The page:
• A comprehensive healthcare financing reform strategy, informed by thorough and continuous research on appropriate procedures for formulating and adopting Standard Treatment Guidelines (STGs), must be established.
  • Without this, actual pricing could be manipulated and justified in various ways. For instance, hospitals with lower average revenue per bed might increase their rates by claiming to offer superior care quality. Without STGs, verifying such claims objectively would be nearly impossible.

Data Limitations:

  • Data limitations also pose a challenge. Efforts by initiatives like the Pradhan Mantri Jan Arogya Yojana and the Department of Health Research to develop STGs for common conditions and adopt a comprehensive costing framework have made significant progress.
  • Additionally, endeavors are underway to establish an Indian version of Diagnostics-Related Groups (DRGs).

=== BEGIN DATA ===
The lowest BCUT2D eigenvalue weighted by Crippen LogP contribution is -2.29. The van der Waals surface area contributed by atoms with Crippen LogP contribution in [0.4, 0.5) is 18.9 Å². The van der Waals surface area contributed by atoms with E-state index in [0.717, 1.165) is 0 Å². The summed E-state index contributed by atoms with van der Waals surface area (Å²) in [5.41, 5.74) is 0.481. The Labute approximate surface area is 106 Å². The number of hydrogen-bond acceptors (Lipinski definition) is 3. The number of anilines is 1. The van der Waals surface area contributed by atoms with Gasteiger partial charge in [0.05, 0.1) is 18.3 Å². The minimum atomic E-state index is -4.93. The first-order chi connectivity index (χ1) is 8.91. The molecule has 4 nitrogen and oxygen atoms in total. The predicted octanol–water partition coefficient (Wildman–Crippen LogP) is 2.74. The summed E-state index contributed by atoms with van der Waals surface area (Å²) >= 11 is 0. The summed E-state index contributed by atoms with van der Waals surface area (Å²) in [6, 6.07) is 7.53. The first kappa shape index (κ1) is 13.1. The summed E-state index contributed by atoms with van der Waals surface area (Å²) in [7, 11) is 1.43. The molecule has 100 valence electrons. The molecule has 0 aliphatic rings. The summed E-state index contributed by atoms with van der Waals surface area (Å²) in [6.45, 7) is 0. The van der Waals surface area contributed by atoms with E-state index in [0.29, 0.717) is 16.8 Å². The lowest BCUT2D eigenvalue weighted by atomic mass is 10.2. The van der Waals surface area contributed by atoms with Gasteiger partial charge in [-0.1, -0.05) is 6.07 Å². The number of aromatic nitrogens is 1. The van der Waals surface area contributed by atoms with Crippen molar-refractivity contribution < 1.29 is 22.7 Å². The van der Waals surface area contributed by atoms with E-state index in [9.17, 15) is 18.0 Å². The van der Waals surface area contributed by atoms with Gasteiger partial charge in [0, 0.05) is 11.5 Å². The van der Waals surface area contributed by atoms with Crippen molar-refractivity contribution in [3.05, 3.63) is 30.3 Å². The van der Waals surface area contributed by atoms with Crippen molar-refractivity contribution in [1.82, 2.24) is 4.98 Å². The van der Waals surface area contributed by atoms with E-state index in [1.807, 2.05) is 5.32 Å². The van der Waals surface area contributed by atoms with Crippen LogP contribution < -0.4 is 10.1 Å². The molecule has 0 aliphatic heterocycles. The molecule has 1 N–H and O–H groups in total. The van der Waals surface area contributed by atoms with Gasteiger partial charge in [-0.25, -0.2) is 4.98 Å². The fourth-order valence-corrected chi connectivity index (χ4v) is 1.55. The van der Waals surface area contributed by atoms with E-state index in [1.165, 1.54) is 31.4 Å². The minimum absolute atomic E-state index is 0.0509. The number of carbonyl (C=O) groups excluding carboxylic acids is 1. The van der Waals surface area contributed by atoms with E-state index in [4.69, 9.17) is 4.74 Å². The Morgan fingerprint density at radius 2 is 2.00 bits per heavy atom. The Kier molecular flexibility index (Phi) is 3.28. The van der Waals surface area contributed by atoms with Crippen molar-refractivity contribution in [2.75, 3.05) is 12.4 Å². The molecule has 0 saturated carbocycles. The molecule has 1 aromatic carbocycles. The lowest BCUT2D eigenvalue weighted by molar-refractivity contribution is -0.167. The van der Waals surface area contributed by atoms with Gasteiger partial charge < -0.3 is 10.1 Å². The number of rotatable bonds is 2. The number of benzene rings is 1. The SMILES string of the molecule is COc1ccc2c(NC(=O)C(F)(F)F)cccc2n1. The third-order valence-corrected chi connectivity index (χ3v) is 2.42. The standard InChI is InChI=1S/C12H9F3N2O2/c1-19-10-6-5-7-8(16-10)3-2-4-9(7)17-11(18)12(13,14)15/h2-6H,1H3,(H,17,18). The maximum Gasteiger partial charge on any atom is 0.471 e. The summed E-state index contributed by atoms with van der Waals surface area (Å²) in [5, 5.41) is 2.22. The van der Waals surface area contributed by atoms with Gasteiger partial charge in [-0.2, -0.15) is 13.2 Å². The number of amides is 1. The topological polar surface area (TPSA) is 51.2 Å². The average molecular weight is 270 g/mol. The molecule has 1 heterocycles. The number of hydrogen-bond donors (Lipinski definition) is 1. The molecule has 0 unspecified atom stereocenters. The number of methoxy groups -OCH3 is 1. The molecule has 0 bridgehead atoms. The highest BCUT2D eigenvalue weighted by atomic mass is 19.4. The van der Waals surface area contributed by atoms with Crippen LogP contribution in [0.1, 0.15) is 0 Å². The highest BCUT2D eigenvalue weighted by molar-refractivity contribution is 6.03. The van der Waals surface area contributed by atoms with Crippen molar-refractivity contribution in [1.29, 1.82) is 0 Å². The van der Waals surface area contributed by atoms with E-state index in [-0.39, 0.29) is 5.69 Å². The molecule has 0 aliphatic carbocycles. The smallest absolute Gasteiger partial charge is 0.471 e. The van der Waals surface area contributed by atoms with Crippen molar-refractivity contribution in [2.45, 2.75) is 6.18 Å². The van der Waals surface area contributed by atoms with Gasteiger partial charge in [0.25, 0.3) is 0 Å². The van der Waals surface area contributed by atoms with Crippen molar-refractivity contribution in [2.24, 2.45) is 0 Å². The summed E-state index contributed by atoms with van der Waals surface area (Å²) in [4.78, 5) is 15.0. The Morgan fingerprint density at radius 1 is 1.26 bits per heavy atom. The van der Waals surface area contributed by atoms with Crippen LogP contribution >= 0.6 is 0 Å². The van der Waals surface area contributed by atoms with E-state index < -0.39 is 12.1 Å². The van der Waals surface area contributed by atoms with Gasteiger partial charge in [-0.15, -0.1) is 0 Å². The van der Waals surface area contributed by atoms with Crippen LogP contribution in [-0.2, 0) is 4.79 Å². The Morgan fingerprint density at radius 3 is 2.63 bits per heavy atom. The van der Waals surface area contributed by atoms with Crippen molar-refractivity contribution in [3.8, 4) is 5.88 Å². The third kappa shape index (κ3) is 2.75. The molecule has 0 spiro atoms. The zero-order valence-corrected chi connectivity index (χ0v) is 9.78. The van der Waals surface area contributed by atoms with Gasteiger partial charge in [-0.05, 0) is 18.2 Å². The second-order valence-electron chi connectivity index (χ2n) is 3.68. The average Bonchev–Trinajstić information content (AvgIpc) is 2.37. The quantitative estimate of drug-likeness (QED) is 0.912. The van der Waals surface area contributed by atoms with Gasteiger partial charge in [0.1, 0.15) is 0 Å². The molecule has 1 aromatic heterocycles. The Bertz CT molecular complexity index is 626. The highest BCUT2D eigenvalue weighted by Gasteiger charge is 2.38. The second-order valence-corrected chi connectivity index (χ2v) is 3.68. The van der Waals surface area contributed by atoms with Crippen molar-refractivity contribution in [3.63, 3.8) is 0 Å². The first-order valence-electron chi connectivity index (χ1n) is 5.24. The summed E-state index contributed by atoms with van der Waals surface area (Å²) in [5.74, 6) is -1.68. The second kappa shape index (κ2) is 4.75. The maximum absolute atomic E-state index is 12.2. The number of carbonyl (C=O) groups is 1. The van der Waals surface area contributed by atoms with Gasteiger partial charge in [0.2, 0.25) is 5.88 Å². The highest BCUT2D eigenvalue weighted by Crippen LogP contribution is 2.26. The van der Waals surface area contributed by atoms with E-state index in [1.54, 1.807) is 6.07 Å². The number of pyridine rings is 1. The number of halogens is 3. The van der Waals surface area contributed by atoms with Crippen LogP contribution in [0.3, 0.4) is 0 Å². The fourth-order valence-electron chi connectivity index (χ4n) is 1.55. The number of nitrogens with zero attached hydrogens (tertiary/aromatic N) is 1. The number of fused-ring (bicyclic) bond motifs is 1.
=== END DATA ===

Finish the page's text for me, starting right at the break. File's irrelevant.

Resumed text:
• However, the insurance industry’s initiation of STGs for hospitals in 2010 faced setbacks due to insufficient participation from private hospitals, resulting in a lack of representative and accurate costing data.


This ruling presents an opportunity to develop effective processes to address a major healthcare system issue. Policies for rate standardization must be feasible, easily implemented, and adhere to established price discovery practices. Future efforts should build upon past and ongoing healthcare financing reforms, anticipate challenges, and ensure broader stakeholder involvement.


In accordance with a directive from the Supreme Court dated February 19, 2024, the Ministry of Environment, Forests, and Climate Change (MoEFCC) published various State Expert Committee (SEC) reports on its website earlier this April. This interim measure was initiated in response to a public interest litigation challenging the constitutionality of the Forest (Conservation) Act Amendment (FCAA) 2023. A primary concern raised in the petition was the uncertainty surrounding the status of unclassed forests, which were supposed to be identified through the SEC reports, or whether they had been identified at all.